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Science

The Secret Cause of Flame Wars 389

Posted by CmdrTaco
from the i-thought-it-was-because-you-suck-at-life dept.
Mz6 writes "According to recent research published in the Journal of Personality and Social Psychology, I've only a 50-50 chance of ascertaining the tone of any e-mail message. The study also shows that people think they've correctly interpreted the tone of e-mails they receive 90 percent of the time. "That's how flame wars get started," says psychologist Nicholas Epley of the University of Chicago, who conducted the research with Justin Kruger of New York University. "People in our study were convinced they've accurately understood the tone of an e-mail message when in fact their odds are no better than chance," says Epley. The researchers took 30 pairs of undergraduate students and gave each one a list of 20 statements about topics like campus food or the weather. Assuming either a serious or sarcastic tone, one member of each pair e-mailed the statements to his or her partner. The partners then guessed the intended tone and indicated how confident they were in their answers. Those who sent the messages predicted that nearly 80 percent of the time their partners would correctly interpret the tone. In fact the recipients got it right just over 50 percent of the time."
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The Secret Cause of Flame Wars

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  • by EmagGeek (574360) <gterich.aol@com> on Monday February 13, 2006 @10:28AM (#14705521) Journal
    "People in our study were convinced they've accurately understood the tone of an e-mail message when in fact their odds are no better than chance,"

    On it's face, this statement is incompatible with:

    "In fact the recipients got it right just over 50 percent of the time."

    It's no better than chance. It is better than Chance.

    Nice going..
  • IRC (Score:1, Interesting)

    by techefnet (634210) on Monday February 13, 2006 @10:31AM (#14705551) Homepage
    Real Time chat (like IRC) is much more convinient than emails. I feel that it's often easier to understand tone on IRC.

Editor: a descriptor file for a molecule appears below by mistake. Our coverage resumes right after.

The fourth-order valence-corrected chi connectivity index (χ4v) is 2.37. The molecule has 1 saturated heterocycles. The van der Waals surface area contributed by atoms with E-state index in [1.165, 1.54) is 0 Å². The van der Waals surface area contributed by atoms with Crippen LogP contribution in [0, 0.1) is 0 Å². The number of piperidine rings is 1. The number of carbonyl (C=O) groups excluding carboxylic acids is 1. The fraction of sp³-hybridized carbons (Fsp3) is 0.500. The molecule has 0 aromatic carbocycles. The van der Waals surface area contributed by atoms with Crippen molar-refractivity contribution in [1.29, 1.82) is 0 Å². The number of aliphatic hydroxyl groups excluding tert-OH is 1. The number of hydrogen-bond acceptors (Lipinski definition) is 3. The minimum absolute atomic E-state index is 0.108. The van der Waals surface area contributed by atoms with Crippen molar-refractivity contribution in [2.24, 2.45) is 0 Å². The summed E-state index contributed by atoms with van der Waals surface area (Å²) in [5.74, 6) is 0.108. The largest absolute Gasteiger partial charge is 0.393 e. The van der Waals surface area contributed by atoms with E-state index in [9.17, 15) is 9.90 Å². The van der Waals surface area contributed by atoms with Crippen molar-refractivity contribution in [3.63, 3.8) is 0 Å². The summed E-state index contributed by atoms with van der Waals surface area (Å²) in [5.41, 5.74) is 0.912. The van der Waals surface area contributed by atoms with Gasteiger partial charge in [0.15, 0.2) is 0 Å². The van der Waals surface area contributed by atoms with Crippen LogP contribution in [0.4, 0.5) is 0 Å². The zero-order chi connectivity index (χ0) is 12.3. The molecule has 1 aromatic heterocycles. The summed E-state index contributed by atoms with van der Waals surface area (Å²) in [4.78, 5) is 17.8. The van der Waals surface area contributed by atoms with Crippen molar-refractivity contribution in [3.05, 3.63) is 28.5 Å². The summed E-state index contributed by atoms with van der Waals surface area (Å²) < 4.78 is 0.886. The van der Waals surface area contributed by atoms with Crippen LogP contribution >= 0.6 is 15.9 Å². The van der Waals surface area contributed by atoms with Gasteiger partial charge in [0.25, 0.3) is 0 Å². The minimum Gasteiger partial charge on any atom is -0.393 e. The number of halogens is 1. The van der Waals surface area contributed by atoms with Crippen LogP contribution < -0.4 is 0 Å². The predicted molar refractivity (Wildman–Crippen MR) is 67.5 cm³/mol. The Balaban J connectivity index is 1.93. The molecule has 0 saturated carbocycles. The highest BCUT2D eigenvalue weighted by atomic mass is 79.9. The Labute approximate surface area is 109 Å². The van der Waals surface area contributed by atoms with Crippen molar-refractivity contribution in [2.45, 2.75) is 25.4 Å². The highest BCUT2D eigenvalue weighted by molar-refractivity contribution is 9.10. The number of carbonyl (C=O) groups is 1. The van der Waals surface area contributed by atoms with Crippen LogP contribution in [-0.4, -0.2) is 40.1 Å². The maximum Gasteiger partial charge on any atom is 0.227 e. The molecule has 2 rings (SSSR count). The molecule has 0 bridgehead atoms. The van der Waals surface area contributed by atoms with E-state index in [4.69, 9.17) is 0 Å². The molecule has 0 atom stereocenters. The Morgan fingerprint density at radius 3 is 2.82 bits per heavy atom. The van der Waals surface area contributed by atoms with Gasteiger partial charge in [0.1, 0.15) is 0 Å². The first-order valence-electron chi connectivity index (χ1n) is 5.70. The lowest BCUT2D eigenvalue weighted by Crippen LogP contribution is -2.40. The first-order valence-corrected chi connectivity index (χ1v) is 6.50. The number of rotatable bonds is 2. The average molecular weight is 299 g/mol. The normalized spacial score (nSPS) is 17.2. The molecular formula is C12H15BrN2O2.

• by LarsWestergren (9033) on Monday February 13, 2006 @10:41AM (#14705638) Homepage Journal
    Another reason for flame wars online, especially with regards to games, and on Slashdot, programming languages -

    A friend who studied psychology talked to me about the "crafty consumer" phenomenon. If we have purchased something we have looked forward to, we will disregard negative things about this and might even become angry if friends point out flaws in the product to us. This is because we all want to think that we are crafty consumers who have made the smart choice. Of course, WE would never fall for advertising, we think. So when evidence mounts that the purchase wasn't as good as we thought, we resist facing it until the evidence is overwhelming. Then it is a blow to our self-esteem and might even cause a depression ("Maybe I'm not as smart as I thought I was... and all that money wasted...").

    This can be even more amplified here on Slashdot when someone criticizes something that we have spent a lot of time and intellectual effort to grasp. When someone bash our favourite language, we think our anger comes because we feel "love" for the language, but it has probably more to that with the fact that it is a blow against our major source of pride - our intellectual capabilites. And if the language is not as good as we thought, it might take a long time to learn a new language as well. So in time of economic downturn the stress of increased job insecurity, we get angrier and defensive more easily. See my sig... :-)
  • I'm tired of people always blaming the sender. To be offened you have to choose to be offended, irritated, upset, whatever the hell the receivers problem is.

    Humor or not, you do have a point. In formal communications it has always been considered important to maintain the best of manners and to always give the sender the benefit of the doubt. Otherwise, a fairly harmless letter exchange can quickly turn into a long slew of misunderstandings.